Volker- und Sprachenkarte des Vorderen Orient. Deutlichen Ausland Inst., [1941]. Geography and Map Division.
Detail of ethnolinguistic map of the Middle East showing the area northeast of Baghdad
Detail showing overlapping language areas. Yellow indicates Arabic, blue areas are Iranian languages (Persian, Kurdish, and Luri), and pink areas are Turkic languages (Azeri and Turkish).

Meanwhile, large areas of the map of Nigeria below are simply labeled “Mixed;” no dominant language is identified. This reflects the widespread multilingualism in many parts of sub-Saharan Africa, as well as the presence of many smaller languages not represented on the map.

Map of Nigeria with language distribution indicated by color
Nigeria, languages & dialects. Federal Surveys, 1967. Geography and Map Division.

Perhaps the earliest map in our collections showing the geographic spread of languages is this 1741 map by German comparative linguist Gottfried Hensel, originally published as part of his book Synopsis Universae Philologiae. In his map, the world is divided into four plates and each area of the world decorated with the first line of the Christian Lord’s Prayer in the relevant language and script. In some cases, Hensel was working from second- or third-hand information, and his translations run the gamut from quite accurate to entirely fanciful.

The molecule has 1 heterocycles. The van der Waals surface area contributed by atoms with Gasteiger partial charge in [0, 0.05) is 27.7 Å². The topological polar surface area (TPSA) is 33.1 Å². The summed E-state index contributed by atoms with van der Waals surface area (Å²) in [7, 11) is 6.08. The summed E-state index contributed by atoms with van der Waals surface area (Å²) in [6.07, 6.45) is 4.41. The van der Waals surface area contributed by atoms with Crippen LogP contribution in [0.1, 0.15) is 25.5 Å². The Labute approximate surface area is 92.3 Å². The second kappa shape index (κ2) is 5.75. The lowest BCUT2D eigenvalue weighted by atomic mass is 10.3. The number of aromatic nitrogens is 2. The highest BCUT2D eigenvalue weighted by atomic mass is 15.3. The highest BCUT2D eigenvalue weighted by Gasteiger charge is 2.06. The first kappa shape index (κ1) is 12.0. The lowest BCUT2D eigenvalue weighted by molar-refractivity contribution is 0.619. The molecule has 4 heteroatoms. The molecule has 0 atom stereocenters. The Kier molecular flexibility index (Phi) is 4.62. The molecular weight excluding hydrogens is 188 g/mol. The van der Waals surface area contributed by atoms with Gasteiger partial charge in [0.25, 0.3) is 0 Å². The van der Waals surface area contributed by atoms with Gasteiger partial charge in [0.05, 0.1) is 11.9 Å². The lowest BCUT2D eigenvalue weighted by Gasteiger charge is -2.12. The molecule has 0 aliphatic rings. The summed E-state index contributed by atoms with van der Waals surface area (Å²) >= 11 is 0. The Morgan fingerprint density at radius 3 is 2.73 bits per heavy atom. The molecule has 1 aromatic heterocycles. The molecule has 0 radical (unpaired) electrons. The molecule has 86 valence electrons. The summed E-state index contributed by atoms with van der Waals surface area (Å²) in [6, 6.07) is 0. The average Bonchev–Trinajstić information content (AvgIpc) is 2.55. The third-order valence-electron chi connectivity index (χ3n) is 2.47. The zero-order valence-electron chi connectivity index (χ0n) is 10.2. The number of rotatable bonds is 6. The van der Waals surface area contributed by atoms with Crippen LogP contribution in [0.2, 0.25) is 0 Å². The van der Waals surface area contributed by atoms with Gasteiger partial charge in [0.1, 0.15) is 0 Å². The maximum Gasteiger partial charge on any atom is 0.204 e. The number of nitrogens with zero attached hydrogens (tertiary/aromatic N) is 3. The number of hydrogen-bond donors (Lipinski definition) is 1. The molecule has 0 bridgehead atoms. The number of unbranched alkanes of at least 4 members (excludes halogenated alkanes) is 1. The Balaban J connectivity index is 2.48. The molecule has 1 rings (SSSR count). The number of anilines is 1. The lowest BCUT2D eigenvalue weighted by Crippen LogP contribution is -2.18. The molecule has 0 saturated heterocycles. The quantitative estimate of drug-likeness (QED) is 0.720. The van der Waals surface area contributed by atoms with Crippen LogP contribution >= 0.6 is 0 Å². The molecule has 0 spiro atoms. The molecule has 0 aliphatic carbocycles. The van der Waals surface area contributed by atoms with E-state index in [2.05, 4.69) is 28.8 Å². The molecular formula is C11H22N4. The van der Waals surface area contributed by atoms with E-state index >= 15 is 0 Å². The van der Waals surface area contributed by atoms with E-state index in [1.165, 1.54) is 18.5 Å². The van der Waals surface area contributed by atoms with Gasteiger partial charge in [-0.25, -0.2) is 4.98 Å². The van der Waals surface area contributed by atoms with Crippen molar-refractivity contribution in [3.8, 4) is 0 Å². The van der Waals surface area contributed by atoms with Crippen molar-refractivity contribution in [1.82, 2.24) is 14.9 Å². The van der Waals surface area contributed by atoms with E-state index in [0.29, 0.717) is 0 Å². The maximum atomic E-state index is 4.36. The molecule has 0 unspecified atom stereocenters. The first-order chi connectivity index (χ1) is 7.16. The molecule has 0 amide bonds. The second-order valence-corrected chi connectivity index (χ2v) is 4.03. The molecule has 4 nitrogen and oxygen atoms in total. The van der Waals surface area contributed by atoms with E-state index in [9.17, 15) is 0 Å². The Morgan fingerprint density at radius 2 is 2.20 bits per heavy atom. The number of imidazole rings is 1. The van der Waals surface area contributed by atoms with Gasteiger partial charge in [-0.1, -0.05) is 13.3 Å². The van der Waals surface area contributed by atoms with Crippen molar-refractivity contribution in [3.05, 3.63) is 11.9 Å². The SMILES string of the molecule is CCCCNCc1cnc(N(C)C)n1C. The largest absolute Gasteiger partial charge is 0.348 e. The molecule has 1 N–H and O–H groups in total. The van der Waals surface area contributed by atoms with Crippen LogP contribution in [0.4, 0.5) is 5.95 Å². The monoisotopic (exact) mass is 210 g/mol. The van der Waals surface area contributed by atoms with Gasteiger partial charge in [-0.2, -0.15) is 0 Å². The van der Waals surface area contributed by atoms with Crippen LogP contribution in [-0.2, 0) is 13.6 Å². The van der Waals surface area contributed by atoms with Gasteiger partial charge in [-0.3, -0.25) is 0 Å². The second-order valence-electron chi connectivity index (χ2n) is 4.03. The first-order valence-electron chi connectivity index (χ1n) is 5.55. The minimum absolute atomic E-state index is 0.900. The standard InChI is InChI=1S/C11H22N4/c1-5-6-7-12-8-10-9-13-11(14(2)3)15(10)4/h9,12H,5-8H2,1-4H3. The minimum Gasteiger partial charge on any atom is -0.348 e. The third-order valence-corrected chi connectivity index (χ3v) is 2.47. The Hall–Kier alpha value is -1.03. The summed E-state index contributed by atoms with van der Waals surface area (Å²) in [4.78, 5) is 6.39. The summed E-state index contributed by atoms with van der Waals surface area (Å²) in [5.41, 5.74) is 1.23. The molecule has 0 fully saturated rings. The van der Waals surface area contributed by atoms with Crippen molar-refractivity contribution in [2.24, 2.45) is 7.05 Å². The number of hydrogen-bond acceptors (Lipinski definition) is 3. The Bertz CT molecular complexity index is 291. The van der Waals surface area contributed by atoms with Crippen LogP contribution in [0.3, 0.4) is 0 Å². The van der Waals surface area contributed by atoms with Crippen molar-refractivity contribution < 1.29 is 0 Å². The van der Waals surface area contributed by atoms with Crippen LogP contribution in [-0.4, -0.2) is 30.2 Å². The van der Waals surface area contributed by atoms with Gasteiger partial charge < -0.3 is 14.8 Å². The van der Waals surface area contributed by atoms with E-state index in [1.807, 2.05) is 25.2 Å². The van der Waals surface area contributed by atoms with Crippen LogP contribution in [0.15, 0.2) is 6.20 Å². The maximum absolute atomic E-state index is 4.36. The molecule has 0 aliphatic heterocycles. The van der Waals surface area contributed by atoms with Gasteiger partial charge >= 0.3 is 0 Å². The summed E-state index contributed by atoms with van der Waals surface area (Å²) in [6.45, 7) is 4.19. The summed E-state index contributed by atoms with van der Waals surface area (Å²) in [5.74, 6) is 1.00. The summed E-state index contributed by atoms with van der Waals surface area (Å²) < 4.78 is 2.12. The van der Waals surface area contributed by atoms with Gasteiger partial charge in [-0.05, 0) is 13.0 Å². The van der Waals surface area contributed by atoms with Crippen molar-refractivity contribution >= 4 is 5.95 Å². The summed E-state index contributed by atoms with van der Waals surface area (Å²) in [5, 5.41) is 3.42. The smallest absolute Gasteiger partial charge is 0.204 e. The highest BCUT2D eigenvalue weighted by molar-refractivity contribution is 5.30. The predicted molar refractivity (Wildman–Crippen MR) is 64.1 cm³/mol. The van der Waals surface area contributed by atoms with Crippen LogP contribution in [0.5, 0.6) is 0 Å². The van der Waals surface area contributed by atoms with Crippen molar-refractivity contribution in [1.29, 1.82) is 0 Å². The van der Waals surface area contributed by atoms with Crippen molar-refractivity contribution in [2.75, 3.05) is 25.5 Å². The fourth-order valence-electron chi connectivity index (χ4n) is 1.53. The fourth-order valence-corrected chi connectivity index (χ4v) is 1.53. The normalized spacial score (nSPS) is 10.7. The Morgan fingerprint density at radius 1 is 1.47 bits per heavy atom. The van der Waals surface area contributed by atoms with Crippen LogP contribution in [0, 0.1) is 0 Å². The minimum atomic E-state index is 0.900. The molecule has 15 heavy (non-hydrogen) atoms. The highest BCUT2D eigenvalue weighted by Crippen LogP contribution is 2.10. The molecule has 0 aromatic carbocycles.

Map of the world in four parts with the first part of the Lord's Prayer written in numerous languages on the map where those languages are spoken
[Linguistic map of the world.] Gottfried Hensel, 1741. Geography and Map Division.
The linguistic maps in the Geography and Map Division are diverse, but most of them date to the 19th and 20th centuries. Some, similar to Hensel’s map above, give a broad overview of the world’s languages. In the late 19th-century German map below, they’re color-coded by language family, according to contemporary theories of language relationships.

Map of the world with language families indicated by color and text
Sprachenkarte. Bibliographisches Institut, [189-?]. Geography and Map Division.
Other maps show the distribution of languages in a particular area, language family, or time period. This 1883 map, published along with a book, Modern Languages of Africa, shows African languages from several families:

Map of Africa with language distribution indicated by color
A language map of Africa. E. G. Ravenstein, 1883. Geography and Map Division.

The historical distribution of Mayan languages is depicted in this map from the World Digital Library: